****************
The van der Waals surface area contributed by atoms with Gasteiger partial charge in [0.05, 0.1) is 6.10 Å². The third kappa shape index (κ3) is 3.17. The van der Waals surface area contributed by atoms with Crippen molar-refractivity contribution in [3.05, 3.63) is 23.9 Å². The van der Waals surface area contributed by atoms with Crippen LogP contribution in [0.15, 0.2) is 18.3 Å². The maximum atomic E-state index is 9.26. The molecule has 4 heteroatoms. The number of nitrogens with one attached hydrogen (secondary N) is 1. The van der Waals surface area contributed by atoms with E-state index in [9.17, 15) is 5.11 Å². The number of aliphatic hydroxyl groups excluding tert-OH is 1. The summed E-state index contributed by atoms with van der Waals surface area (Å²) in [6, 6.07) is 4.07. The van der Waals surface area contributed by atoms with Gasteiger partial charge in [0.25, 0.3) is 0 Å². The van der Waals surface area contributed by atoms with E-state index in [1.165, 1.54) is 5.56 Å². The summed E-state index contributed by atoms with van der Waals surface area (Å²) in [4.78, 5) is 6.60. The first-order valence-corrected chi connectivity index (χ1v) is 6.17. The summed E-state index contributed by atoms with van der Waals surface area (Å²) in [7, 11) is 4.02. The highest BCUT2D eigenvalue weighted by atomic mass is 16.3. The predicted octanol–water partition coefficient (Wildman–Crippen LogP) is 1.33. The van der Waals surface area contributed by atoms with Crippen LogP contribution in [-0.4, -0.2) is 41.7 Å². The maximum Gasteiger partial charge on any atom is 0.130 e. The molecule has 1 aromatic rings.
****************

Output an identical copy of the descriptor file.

The van der Waals surface area contributed by atoms with Gasteiger partial charge in [0.05, 0.1) is 6.10 Å². The third kappa shape index (κ3) is 3.17. The van der Waals surface area contributed by atoms with Crippen molar-refractivity contribution in [3.05, 3.63) is 23.9 Å². The van der Waals surface area contributed by atoms with Crippen LogP contribution in [0.15, 0.2) is 18.3 Å². The maximum atomic E-state index is 9.26. The molecule has 4 heteroatoms. The number of nitrogens with one attached hydrogen (secondary N) is 1. The van der Waals surface area contributed by atoms with E-state index in [9.17, 15) is 5.11 Å². The number of aliphatic hydroxyl groups excluding tert-OH is 1. The summed E-state index contributed by atoms with van der Waals surface area (Å²) in [6, 6.07) is 4.07. The van der Waals surface area contributed by atoms with Gasteiger partial charge in [0.25, 0.3) is 0 Å². The van der Waals surface area contributed by atoms with E-state index in [1.165, 1.54) is 5.56 Å². The summed E-state index contributed by atoms with van der Waals surface area (Å²) in [4.78, 5) is 6.60. The first-order valence-corrected chi connectivity index (χ1v) is 6.17. The summed E-state index contributed by atoms with van der Waals surface area (Å²) in [7, 11) is 4.02. The highest BCUT2D eigenvalue weighted by atomic mass is 16.3. The predicted octanol–water partition coefficient (Wildman–Crippen LogP) is 1.33. The van der Waals surface area contributed by atoms with Crippen LogP contribution in [-0.4, -0.2) is 41.7 Å². The maximum Gasteiger partial charge on any atom is 0.130 e. The molecule has 1 aromatic rings.